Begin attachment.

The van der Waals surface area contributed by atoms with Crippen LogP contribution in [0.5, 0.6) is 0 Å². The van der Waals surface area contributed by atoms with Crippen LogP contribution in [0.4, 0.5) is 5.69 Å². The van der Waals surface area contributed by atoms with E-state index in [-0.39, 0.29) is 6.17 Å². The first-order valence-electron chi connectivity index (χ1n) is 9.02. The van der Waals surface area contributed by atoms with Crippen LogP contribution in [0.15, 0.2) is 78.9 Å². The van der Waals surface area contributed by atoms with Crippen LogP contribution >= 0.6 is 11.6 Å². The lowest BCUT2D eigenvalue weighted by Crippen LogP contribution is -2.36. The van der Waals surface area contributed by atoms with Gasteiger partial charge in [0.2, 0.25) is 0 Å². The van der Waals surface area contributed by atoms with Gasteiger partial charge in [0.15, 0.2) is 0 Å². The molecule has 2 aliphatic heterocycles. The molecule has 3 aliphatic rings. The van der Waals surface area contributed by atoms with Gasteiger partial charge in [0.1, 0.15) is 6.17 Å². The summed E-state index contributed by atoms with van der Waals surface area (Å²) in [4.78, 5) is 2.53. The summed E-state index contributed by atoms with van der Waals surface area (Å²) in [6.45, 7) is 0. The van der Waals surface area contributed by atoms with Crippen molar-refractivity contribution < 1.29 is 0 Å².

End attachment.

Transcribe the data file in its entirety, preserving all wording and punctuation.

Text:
The van der Waals surface area contributed by atoms with Crippen LogP contribution in [0.5, 0.6) is 0 Å². The van der Waals surface area contributed by atoms with Crippen LogP contribution in [0.4, 0.5) is 5.69 Å². The van der Waals surface area contributed by atoms with E-state index in [-0.39, 0.29) is 6.17 Å². The first-order valence-electron chi connectivity index (χ1n) is 9.02. The van der Waals surface area contributed by atoms with Crippen LogP contribution in [0.15, 0.2) is 78.9 Å². The van der Waals surface area contributed by atoms with Crippen LogP contribution >= 0.6 is 11.6 Å². The lowest BCUT2D eigenvalue weighted by Crippen LogP contribution is -2.36. The van der Waals surface area contributed by atoms with Gasteiger partial charge in [0.2, 0.25) is 0 Å². The van der Waals surface area contributed by atoms with Gasteiger partial charge in [0.15, 0.2) is 0 Å². The molecule has 2 aliphatic heterocycles. The molecule has 3 aliphatic rings. The van der Waals surface area contributed by atoms with Gasteiger partial charge in [0.1, 0.15) is 6.17 Å². The summed E-state index contributed by atoms with van der Waals surface area (Å²) in [4.78, 5) is 2.53. The summed E-state index contributed by atoms with van der Waals surface area (Å²) in [6.45, 7) is 0. The van der Waals surface area contributed by atoms with Crippen molar-refractivity contribution < 1.29 is 0 Å².